From Graven Games’ Site;
We’ve decided to kick off the projects section of Graven Games with a bang.
Not many people are crazy enough to attempt scratchbuilding a model as huge as a Tau Manta for Warhammer 40k Apocalypse …but we definitely are!
Follow our journey as we build our own version of the largest Warhammer 40k model available.
It all started with a Warhammer 40k Apocalypse game in which each player was going to be fielding 3,000 points.
One of the players was new to the game and only had a 1,000 point Tau army, and so we thought an easy way to spend a whole load of points would be on a super heavy vehicle.
Looking on the Forge World website we realized that the Tau Manta would be perfect, its bristling with guns and is almost an army in its own right, but the £960 price tag put it far out of our reach.
No doubt the Forge World model is beautifully detailed both inside and out, better than anything we could knock up before the Apocalypse game, BUT since we were looking for a quick and cheap option, we decided to scratchbuild our Manta using household & craft materials.
We started by working out the dimensions of the official model which are 25 inches long and a 34 inch wingspan, this thing is huge! We then drew out an actual size outline of a Manta on several smaller sheets of foamboard that we had fixed together to make one large sheet, and then we cut it out. We were tempted to leave it like that and just have the outline of the Manta flying around the board, but we soon decided to go the whole hog and make it 3D.
After finishing off a few bowls of cereal we had plenty of card for making our 3D shapes and details. We didn’t worry too much about measuring things exactly, or copying the details of the actual model, we just built the rough shapes we wanted out of the cereal box card and glued it all together with PVA glue.
Since the Tau Manta comes equipped with a devastating array of weaponry we needed to find something to represent that on our model. in this case we went for cotton bud tubes for the many barreled burst cannons and parts of pens for the larger cannons. As you can see below, at this point it was well on its way to being ready for an Apocalypse battle, and had only cost us a few pounds for some foamboard.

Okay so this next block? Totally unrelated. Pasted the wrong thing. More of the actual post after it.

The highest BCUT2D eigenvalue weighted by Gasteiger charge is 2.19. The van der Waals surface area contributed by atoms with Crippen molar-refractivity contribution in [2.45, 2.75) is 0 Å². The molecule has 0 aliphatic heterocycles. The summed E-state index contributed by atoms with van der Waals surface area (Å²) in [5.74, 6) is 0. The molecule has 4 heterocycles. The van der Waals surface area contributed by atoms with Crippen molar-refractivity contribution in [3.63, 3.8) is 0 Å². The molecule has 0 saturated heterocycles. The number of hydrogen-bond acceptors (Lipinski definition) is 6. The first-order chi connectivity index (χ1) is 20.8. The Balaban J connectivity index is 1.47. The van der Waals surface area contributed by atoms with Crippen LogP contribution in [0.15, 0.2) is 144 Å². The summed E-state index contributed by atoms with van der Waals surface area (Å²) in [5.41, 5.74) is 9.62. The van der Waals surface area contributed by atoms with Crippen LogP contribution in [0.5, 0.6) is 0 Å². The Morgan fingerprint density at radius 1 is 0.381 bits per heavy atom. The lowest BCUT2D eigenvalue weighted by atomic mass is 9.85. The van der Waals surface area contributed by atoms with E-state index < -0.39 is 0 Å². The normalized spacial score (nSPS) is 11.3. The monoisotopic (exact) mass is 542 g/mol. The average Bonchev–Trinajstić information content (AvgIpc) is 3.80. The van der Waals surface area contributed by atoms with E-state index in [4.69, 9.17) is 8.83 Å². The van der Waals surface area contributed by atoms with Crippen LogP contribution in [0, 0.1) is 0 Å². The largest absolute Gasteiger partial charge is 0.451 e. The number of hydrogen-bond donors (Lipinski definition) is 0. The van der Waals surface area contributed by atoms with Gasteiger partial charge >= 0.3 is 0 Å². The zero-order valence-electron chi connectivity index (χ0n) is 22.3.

Once we had the shape of our Manta built, we gave the whole thing several coats of watered down PVA glue to seal it. This was especially important since we had used foamboard in its construction and spray paint destroys foam. Once it was dry we sprayed the whole model with grey primer as shown below.
Looking pretty good! Below you can see some more shots of our card and foamboard Manta.
In the next couple of pictures we included a Space Marine Razorback and a single Space Marine from Warhammer 40k just to show you how big this thing is!
Since The Tau Manta is a super heavy flyer, we knocked up a giant flight stand for our model from some random junk we had laying around and primered that grey too.
Well you can imagine our opponents faces when we turned up with this. It totally dwarfed the other super heavies on the table and was great fun to use in game.
We found that we were able to build our Manta in a very short space of time compared to other projects we had worked on in the past, primarily because we didn’t worry about getting every detail correct or planning every part, we just dived in. It’s surprising what you can do if you motivate yourself and use your time well, why not give your own wargaming project a go, and let us know how you get on?
We’re not going to stop with the Manta, here at Graven Games we’ve got a whole load of ideas for conversions and scratchbuilds and we look forward to sharing them with you in the near future.
View All of Our Shows New 40k FAQ's & Chapter Approved Episode 128